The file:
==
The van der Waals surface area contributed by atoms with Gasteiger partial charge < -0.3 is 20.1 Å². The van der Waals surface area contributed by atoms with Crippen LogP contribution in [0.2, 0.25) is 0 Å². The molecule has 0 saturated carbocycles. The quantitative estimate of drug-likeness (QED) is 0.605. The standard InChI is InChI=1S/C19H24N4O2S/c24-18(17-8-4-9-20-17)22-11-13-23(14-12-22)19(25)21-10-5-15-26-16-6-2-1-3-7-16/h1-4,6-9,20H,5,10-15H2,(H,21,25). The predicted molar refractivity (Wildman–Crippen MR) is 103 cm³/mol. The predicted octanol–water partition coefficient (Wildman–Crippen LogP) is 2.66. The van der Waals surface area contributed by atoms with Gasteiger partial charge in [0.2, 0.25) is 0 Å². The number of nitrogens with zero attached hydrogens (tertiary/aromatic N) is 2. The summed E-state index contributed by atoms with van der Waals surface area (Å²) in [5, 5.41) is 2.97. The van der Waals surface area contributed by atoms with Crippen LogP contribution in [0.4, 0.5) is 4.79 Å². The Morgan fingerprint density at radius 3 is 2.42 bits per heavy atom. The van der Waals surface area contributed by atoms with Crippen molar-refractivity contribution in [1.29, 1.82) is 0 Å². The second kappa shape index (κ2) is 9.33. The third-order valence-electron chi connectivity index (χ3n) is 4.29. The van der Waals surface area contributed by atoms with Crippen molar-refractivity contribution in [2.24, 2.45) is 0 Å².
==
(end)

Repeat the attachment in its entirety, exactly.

The van der Waals surface area contributed by atoms with Gasteiger partial charge < -0.3 is 20.1 Å². The van der Waals surface area contributed by atoms with Crippen LogP contribution in [0.2, 0.25) is 0 Å². The molecule has 0 saturated carbocycles. The quantitative estimate of drug-likeness (QED) is 0.605. The standard InChI is InChI=1S/C19H24N4O2S/c24-18(17-8-4-9-20-17)22-11-13-23(14-12-22)19(25)21-10-5-15-26-16-6-2-1-3-7-16/h1-4,6-9,20H,5,10-15H2,(H,21,25). The predicted molar refractivity (Wildman–Crippen MR) is 103 cm³/mol. The predicted octanol–water partition coefficient (Wildman–Crippen LogP) is 2.66. The van der Waals surface area contributed by atoms with Gasteiger partial charge in [0.2, 0.25) is 0 Å². The number of nitrogens with zero attached hydrogens (tertiary/aromatic N) is 2. The summed E-state index contributed by atoms with van der Waals surface area (Å²) in [5, 5.41) is 2.97. The van der Waals surface area contributed by atoms with Crippen LogP contribution in [0.4, 0.5) is 4.79 Å². The Morgan fingerprint density at radius 3 is 2.42 bits per heavy atom. The van der Waals surface area contributed by atoms with Crippen molar-refractivity contribution in [1.29, 1.82) is 0 Å². The second kappa shape index (κ2) is 9.33. The third-order valence-electron chi connectivity index (χ3n) is 4.29. The van der Waals surface area contributed by atoms with Crippen molar-refractivity contribution in [2.24, 2.45) is 0 Å².